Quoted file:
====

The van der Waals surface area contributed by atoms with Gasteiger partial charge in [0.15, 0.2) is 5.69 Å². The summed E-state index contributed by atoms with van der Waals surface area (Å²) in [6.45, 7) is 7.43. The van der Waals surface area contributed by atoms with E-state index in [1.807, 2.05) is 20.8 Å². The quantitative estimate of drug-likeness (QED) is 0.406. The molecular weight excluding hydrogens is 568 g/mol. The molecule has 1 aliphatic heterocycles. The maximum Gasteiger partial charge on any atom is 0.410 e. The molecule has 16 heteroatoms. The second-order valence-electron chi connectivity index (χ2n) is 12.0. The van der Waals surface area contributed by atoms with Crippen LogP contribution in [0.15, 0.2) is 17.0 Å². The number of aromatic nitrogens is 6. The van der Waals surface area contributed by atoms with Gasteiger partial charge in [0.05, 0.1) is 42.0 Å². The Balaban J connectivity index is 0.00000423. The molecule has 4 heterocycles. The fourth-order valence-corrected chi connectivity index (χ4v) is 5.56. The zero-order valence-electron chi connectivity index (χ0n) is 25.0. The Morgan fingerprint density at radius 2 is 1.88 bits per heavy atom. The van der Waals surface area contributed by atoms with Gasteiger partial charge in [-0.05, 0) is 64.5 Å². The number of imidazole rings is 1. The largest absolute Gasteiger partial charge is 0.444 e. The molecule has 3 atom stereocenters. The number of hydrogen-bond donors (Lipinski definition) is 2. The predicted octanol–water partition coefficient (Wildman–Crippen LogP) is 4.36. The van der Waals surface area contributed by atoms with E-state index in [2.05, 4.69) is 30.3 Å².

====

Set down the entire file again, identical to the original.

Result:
The van der Waals surface area contributed by atoms with Gasteiger partial charge in [0.15, 0.2) is 5.69 Å². The summed E-state index contributed by atoms with van der Waals surface area (Å²) in [6.45, 7) is 7.43. The van der Waals surface area contributed by atoms with E-state index in [1.807, 2.05) is 20.8 Å². The quantitative estimate of drug-likeness (QED) is 0.406. The molecular weight excluding hydrogens is 568 g/mol. The molecule has 1 aliphatic heterocycles. The maximum Gasteiger partial charge on any atom is 0.410 e. The molecule has 16 heteroatoms. The second-order valence-electron chi connectivity index (χ2n) is 12.0. The van der Waals surface area contributed by atoms with Crippen LogP contribution in [0.15, 0.2) is 17.0 Å². The number of aromatic nitrogens is 6. The van der Waals surface area contributed by atoms with Gasteiger partial charge in [0.05, 0.1) is 42.0 Å². The Balaban J connectivity index is 0.00000423. The molecule has 4 heterocycles. The fourth-order valence-corrected chi connectivity index (χ4v) is 5.56. The zero-order valence-electron chi connectivity index (χ0n) is 25.0. The Morgan fingerprint density at radius 2 is 1.88 bits per heavy atom. The van der Waals surface area contributed by atoms with Gasteiger partial charge in [-0.05, 0) is 64.5 Å². The number of imidazole rings is 1. The largest absolute Gasteiger partial charge is 0.444 e. The molecule has 3 atom stereocenters. The number of hydrogen-bond donors (Lipinski definition) is 2. The predicted octanol–water partition coefficient (Wildman–Crippen LogP) is 4.36. The van der Waals surface area contributed by atoms with E-state index in [2.05, 4.69) is 30.3 Å².